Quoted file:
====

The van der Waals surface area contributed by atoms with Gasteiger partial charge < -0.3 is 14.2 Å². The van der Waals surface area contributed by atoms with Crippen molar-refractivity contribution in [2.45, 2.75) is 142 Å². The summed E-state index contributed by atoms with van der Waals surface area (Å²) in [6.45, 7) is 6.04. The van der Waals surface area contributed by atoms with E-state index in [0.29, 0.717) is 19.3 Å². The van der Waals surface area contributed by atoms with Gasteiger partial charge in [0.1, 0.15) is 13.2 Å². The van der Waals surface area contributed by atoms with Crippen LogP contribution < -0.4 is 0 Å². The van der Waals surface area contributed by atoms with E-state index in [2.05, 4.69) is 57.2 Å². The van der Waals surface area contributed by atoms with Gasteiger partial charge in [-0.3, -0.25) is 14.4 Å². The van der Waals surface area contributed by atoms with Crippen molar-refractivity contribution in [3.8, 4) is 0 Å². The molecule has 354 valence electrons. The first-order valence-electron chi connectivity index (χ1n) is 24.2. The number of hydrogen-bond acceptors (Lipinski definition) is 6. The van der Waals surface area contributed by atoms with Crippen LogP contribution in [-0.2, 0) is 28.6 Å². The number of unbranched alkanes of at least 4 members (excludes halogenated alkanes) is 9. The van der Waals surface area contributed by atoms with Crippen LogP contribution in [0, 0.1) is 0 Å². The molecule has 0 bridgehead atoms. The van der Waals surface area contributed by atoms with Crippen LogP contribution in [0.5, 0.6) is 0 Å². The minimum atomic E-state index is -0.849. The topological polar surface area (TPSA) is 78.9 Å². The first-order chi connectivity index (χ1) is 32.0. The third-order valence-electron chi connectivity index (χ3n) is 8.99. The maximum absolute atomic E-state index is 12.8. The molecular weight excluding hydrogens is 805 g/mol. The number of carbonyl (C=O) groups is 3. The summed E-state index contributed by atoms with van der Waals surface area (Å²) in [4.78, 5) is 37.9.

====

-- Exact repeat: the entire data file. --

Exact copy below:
The van der Waals surface area contributed by atoms with Gasteiger partial charge < -0.3 is 14.2 Å². The van der Waals surface area contributed by atoms with Crippen molar-refractivity contribution in [2.45, 2.75) is 142 Å². The summed E-state index contributed by atoms with van der Waals surface area (Å²) in [6.45, 7) is 6.04. The van der Waals surface area contributed by atoms with E-state index in [0.29, 0.717) is 19.3 Å². The van der Waals surface area contributed by atoms with Gasteiger partial charge in [0.1, 0.15) is 13.2 Å². The van der Waals surface area contributed by atoms with Crippen LogP contribution < -0.4 is 0 Å². The van der Waals surface area contributed by atoms with E-state index in [2.05, 4.69) is 57.2 Å². The van der Waals surface area contributed by atoms with Gasteiger partial charge in [-0.3, -0.25) is 14.4 Å². The van der Waals surface area contributed by atoms with Crippen molar-refractivity contribution in [3.8, 4) is 0 Å². The molecule has 354 valence electrons. The first-order valence-electron chi connectivity index (χ1n) is 24.2. The number of hydrogen-bond acceptors (Lipinski definition) is 6. The van der Waals surface area contributed by atoms with Crippen LogP contribution in [-0.2, 0) is 28.6 Å². The number of unbranched alkanes of at least 4 members (excludes halogenated alkanes) is 9. The van der Waals surface area contributed by atoms with Crippen LogP contribution in [0, 0.1) is 0 Å². The molecule has 0 bridgehead atoms. The van der Waals surface area contributed by atoms with Crippen LogP contribution in [0.5, 0.6) is 0 Å². The minimum atomic E-state index is -0.849. The topological polar surface area (TPSA) is 78.9 Å². The first-order chi connectivity index (χ1) is 32.0. The third-order valence-electron chi connectivity index (χ3n) is 8.99. The maximum absolute atomic E-state index is 12.8. The molecular weight excluding hydrogens is 805 g/mol. The number of carbonyl (C=O) groups is 3. The summed E-state index contributed by atoms with van der Waals surface area (Å²) in [4.78, 5) is 37.9.